Late Tuesday night — but much earlier than he hoped — Alabama Sen. Doug Jones called his challenger, Tommy Tuberville, to concede. They weren’t able to connect, according to Tuberville’s campaign, so Jones just delivered his concession to news media. He told them he wanted to congratulate Tuberville, he vowed to work with him and help with the transition and he said he hoped Tuberville would work with all Alabamians.
A few minutes later, Tuberville took the stage and told the liberal losers that “they can go to hell and get a job.” He said he was quoting “my opponent’s ad,” but that ad was a video of Tuberville saying those words to students who were heckling the former coach.
I don’t point this out — this difference in decency between the candidates in a U.S. Senate race in a Bible-belt state — to necessarily knock Tuberville or to praise Jones. I do it to highlight what Democrats can learn from yet another thorough tail kickin’.
Stop worrying about decency.
The overwhelming majority of voters in this state do not care about decency. Or honesty. Or caring for the poor, feeding the hungry or healing the sick.
Look, I know it doesn’t make any sense. It never has. Democrats keep thinking that at some point the majority of this electorate will wise up and vote for their own interests. But they’re not.
I mean, look who they elected in landslide victories tonight. A guy who literally never promised to do a single thing for the state (Tuberville), a guy who came within a very kind jury decision of going to jail on felony perjury charges and who also had zero ideas for solving Alabama’s problems (Barry Moore), a guy who doesn’t even live here (Robert Aderholt) and a woman who has sold Alabamians out so often she should be forced to wear sponsor patches from the big businesses that fund her campaigns (Twinkle Cavanaugh).
What were the platforms upon which these candidates ran? Simple: We love Trump, guns, good jobs and hate “socialism!”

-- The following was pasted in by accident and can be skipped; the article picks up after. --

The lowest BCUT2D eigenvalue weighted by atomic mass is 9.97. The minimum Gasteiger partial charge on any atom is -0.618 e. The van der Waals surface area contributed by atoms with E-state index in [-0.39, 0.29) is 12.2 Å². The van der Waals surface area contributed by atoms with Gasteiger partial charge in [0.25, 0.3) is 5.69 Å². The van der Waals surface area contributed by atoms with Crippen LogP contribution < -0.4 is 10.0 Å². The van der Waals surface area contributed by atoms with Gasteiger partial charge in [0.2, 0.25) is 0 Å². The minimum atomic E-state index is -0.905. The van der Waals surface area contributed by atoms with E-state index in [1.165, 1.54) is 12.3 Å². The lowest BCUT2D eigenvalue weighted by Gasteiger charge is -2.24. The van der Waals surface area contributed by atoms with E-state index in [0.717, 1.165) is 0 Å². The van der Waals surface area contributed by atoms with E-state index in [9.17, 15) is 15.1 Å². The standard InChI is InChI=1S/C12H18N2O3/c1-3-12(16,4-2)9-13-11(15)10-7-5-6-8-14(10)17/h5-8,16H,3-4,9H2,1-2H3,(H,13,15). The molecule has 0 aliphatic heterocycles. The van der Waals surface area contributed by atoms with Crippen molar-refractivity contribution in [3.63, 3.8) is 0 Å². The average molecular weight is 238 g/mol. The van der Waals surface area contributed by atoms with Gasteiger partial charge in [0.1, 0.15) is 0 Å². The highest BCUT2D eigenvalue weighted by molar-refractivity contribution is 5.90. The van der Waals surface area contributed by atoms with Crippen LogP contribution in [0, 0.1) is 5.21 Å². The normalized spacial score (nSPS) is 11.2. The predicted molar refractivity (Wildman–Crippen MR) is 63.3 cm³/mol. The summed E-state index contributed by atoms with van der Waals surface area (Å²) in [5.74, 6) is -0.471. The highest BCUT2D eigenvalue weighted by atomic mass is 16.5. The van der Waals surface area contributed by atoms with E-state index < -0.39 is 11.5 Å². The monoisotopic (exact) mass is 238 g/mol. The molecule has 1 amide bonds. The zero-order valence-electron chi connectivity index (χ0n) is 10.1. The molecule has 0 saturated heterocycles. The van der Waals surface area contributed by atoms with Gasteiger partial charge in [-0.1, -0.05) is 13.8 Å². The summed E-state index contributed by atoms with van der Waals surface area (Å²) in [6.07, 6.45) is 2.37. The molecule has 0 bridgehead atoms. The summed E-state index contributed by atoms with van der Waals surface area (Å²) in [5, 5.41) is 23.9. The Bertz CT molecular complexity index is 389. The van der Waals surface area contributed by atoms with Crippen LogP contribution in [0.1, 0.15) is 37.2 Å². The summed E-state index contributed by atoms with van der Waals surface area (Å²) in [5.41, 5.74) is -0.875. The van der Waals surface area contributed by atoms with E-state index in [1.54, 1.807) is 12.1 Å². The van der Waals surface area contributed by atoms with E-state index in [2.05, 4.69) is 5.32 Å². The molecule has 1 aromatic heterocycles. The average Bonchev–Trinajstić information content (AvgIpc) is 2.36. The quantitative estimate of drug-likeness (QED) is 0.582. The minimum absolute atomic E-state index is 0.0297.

That was every single ad from them. Three basic shots, just insert different candidates: (1) walking down the sidewalk talking with sheriff/citizen/farmer, (2) standing near pickup truck with rifle/shotgun, and (3) walking with workers in a nondescript factory/warehouse.
Not a single thing about any problem facing this state. Not one.
And here’s the other striking thing: Not a single promise to work across the aisle, to bring more civility to politics, to be better people.
Because voters don’t care.
At this point, voting in this state has become a team sport. Republicans are the popular team. If you want to win, you have to stop that phenomenon.
You have to make it acceptable and cool for people to post on their Facebook pages about Democratic candidates and events. You have to make it beneficial for businesses to support Democratic candidates and initiatives.
And you can’t do any of that at the top of the ballot. Maybe not even the top half of the ballot. Not now.
I mean, let’s be real here. Jones was the best senate candidate Democrats could hope for. He was a former prosecutor. He’s smart as hell. He went after the KKK. He worked across the aisle. He was well-liked by establishment Republicans. And he was incredibly well funded by a national movement.
He just lost by 20 points. To a dude who doesn’t know what the Voting Rights Act is.
Don’t get me wrong, that shouldn’t be a downer. It should be a clear sign that the party-building efforts being implemented by executive director Chris England and so many others are necessary and will take time. And that the party’s future has to be built from the ground up.
The good news is ADP, thanks to Jones’ win and his willingness to take on the reconstruction of the party (possibly to his own detriment), is better positioned now financially and strategically than it should be. Especially after the years of neglect and mismanagement.
There also are important Democratic strongholds around the state — in Jefferson, Montgomery, Tuscaloosa and Mobile counties. And there’s a growing behemoth in Madison County.
That means millions of dollars under the control of Democratic lawmakers. Relationship-building opportunities that can be used cultivate candidates, and more importantly, to condition voters to choose Democratic candidates.
And that’s the slow, methodical pathway back. Win the cities, then the suburbs, then the districts.
Democrats have better policies. The majority of voters in this state would be better served by those policies.
But it doesn’t matter if they’re not willing to listen.